"Maybe you should go to Paris. It helped me a lot."
"I WAS THERE FOR THIRTY-FIVE MINUTES ONCE. CHANGING PLANES."
"Oh, but Paris isn't for changing planes, it's... it's for changing your outlook,
for... for throwing open the windows and letting in...
"You've worked hard and you've been through a lot, it's time for you to spread your wings, to go to Paris."
My dad, ever the rom-com-lover, has a knack for making movie references at perfect times in real life (like when I draped onto his bedroom door, with a seven-page handwritten later from Caleb in hand, rocking back and forth with the hinges, asking his advice on what I should do: "Who are you kidding, he had you from hello."
Or the day after Caleb proposed and I showed dad my ring "I cannot believe that anyone can deserve you, but it apppears I am overruled."
) He was talking to me as I approached my high-school graduation. I knew he wasn't talking about literal Paris, but he called me Sabrina and thanked me for my years over the garage and wanted me to find myself as a woman.
You know when you meet someone during their years in Paris, and Hannah has just arrived, suitcase in hand. La Vie en Rose means "the pink-tinged life" or "life in love." I think in some ways once you go to "Paris" you never really leave, at least not in your heart, and you're always learning yourself. She's off to Seattle and art school and wet, windy autumn. It will throw open her windows.
In anticipation for this new 'country' of her life, I wanted to photograph Hannah in a way that she hasn't seen herself. Hannah is most comfortable in soft, jammie-type clothes with messy hair and chapstick. She loves cheese, but hates mac-and-cheese, and learned about poise-through-pain during ballet. She has been writing indirectly about her ache, and recently shared more details
of her reality.
Oftentimes, in my short experience on earth, people need to think more and pay better attention. Many use words that they don't know what they mean (I'm guilty of this, I've learned -- I try hard to speak accurately) and they create a life of fake happiness and pretend. That isn't to say they don't have genuine joy or care about good things, but so often there is fear and even inability to be honest in their own brains and hearts. Their is a flimsiness to their world. You are unlike these people.
You, young lady, have balanced the truth of your struggle with sincere respect to your family. Life hasn't been "The Hannah Show," no, most of the times it's "The Make One More Peanut Butter Sandwich and Fold One More Towel and Tie One More Pair of Shoes Before Math Problems Show," which can be a very boring show some seasons. But throughout the lonely homework nights, the upheaval, the not-traveling to exotic places, the responsibility, the break-downs, the photographs, the complicated emotions, you have been on a treasure hunt. You have been unwilling to give-up on beauty and you crave the depth that only pain can teach. Your self-awareness and kindness are moving. The adjectives you use when you speak and write are accurate, not excessive or unnecessary (but, I mean, we both want to get better at describing with verbs, right? ;)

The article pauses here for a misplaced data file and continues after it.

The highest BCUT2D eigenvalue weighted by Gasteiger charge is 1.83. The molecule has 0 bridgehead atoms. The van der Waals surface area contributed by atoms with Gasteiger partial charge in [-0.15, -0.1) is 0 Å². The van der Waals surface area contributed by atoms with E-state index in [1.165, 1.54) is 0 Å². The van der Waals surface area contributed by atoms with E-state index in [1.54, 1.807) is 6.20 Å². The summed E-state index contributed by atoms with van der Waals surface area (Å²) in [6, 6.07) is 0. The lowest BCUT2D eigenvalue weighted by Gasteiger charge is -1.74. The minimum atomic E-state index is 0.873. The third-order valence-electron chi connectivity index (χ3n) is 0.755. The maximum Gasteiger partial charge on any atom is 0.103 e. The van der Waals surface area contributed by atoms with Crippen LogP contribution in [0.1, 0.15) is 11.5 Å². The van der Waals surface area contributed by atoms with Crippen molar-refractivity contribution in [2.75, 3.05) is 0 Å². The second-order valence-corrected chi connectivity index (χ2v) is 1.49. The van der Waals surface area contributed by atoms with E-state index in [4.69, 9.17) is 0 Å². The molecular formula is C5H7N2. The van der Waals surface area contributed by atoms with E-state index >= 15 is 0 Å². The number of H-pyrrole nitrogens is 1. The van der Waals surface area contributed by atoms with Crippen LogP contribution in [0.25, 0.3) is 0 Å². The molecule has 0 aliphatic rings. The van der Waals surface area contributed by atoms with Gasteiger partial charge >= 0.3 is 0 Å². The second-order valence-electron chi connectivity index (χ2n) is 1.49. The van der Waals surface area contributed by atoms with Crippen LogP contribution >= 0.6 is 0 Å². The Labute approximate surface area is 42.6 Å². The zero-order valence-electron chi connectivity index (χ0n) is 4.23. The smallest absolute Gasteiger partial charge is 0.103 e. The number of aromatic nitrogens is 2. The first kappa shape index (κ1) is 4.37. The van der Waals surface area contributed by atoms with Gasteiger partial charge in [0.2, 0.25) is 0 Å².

Sometimes, if I can offer a word of advice, I think it's time to pause the search and settle in for an embrace. There is much you will be, and there is more that you don't know than you do know, nevertheless you are not average nor are you dumb. But it's okay to 'be' and stand up straight at times. You have maturity greater than most I know (and I look up to you for that.) You are more talented, more wise, more happy than I think you give yourself credit for. I wanted to show you in images what I see in your heart: a knock-out, strong, canny, red woman and you do not fade into the background. Looking under the couches and in the dirt has rewarded you with many gifts; don't hoard them away waiting for the perfect time, until you are all you want to be. Pull them out and use with confidence.
God has made you to speak, sometimes with your fingers and sometimes with your pictures and sometimes with your mouth. He will make others to listen and learn. I love your easy sweetness and how you giggled with your hands over your mouth, shaking your head in disbelief, when you saw these pictures. "I can't even look at them!" you said. "It's...I.. I just look so beautiful." You said it like you almost believed it, too. You are Hannah. You are beautiful.
You are beautiful because you write me tear-jerking texts that I never respond to and you write again. You are beautiful because you have laid in dark rooms on various couches, unable to sleep. You are beautiful because you love your father and you love your mother and you love the family they've given to you. You are beautiful because you enjoy comfort food, and you meet the Comforter in His meals. You are beautiful because your eyes. You are beautiful because you sat in my house, engaging my dad and my little sisters and my baby boy, with sincerity. You are beautiful because laughing hard brings tears to your eyes and your desire is written all over your face: You're looking forward to the next time that happens, hopefully in a couple minutes. You are beautiful because you take the time to listen and take the time to write. You are beautiful because you are generous. You are beautiful because you're brave and you're beautiful because you're scared and you're especially beautiful because you know they go hand-in-hand. You are beautiful because you savor mango salsa. You are beautiful because you're peaceful.
Go off to Seattle and be yourself and please keep sharing with us, because learning from you has been one of the most clear 'goods' of this year. La Vie en Rose, my friend.
"ONCE UPON A TIME THERE LIVED A SMALL GIRL.
AND LIFE WAS PLEASANT AND VERY, VERY SIMPLE.
BUT, ONE DAY, THE GIRL GREW UP AND WENT BEYOND THE WALLS OF THE GROUNDS
AND FOUND THE WORLD."
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